The wife of one middle-ranking policeman pointed out that her husband’s salary, which amounts to less than $50 a month, is barely enough to cover his own expenses, including a 20-mile commute from Saigon to the nearby provincial capital where he works. Even for civil servants who live and work in the same town, some extra income is needed to make ends meet.
For higher levels, where officials are far from worried about keeping body and soul together, the chance for raking off a bit of cream is a prerogative of office which has come to be taken for granted. The graft makes it worth the unpopularity, and also makes it worth the price of the job.
A province chief, for example, must shell out a hefty sum to get his position. But he can more than make it back from fees for jobs he has the power to pass out, his cut from phantom soldiers' pay, a share from police check-point bribes, authorizations for business dealings, and a myriad of greater and smaller operations over which his post gives him power.
The cash that fuels this corruption comes from two sources — from the pockets of the poorest Vietnamese who can least afford to pay but even less afford to resist, and from taxpayers in the U.S. and other countries, which keep foreign aid flowing to the Thieu administration. The biggest recent scandal illustrated both currents.
Chemical fertilizers are an all-important part of miracle rice cultivation when it is grown according to the methods introduced in Saigon-controlled areas over the past several years. This fertilizer itself is part of direct American aid.
This year, systematic hoarding of the vital fertilizer was driving the price of a bag as high as that of a bag of rice. There were warnings that the hoarding could cause a 50 percent shortfall in the next rice crop. A typical investigation of the affair was carried out by the National Assembly. Since legislators were among those involved, no one was surprised when the investigating committee declared they would disregard anyone who was holding less than a hundred tons of fertilizer. That set the tone for the long-drawn-out farce of “investigation.”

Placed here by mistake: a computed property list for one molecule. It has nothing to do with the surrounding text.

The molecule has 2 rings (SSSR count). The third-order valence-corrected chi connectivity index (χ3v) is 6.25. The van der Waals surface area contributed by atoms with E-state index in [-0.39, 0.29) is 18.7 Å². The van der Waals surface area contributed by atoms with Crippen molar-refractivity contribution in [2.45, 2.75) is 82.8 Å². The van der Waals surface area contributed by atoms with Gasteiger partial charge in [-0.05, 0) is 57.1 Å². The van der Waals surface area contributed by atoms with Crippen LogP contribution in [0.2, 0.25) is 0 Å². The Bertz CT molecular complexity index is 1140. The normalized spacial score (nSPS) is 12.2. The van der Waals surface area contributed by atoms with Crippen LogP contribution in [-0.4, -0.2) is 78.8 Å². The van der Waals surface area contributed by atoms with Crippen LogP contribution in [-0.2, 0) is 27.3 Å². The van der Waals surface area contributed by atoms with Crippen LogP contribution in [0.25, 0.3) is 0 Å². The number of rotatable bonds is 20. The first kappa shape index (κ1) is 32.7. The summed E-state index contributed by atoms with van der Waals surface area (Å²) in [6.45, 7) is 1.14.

It would take pages to catalog the many faces of the still-flourishing black market. While U.S. aid supplies rice to feed Saigon troops, the Saigon press reports large black market sales of local rice to Cambodia. Military supplies, too. A Western journalist remarked that many of the American shells fired into Phnom Penh by liberation forces were equipped with sophisticated fuses of a type which is not supplied to Lon Nol — a fuse that is issued to Saigon’s ARVN.
It is widely believed that the chain of corruption extends to the highest offices of the regime. As in other countries, the higher the office the more difficult it is to get any specific information. It might be foolhardy to try. Just the mention of high names in connection with corruption can be dangerous.
Jacques Leslie of the Los Angeles Times, for example, was kicked out of South Viet Nam last summer for a story on brass smuggling which linked the office of Prime Minister Kheim, Saigon’s No. 2 strongman, to the scandal. Leslie did not give hard evidence for his charge. The government didn’t bother to refute the charges. They simply expelled Leslie.
Saigon has just kicked off another anti-corruption drive with big headlines and the blessings of religious leaders. But the betting is that in spite of a bit of musical chairs, the powerful of the Saigon regime will have their hands in the pockets of the poor, and of the American taxpayer, as long as they can cling to their power.
Copyright John Spragens, Jr.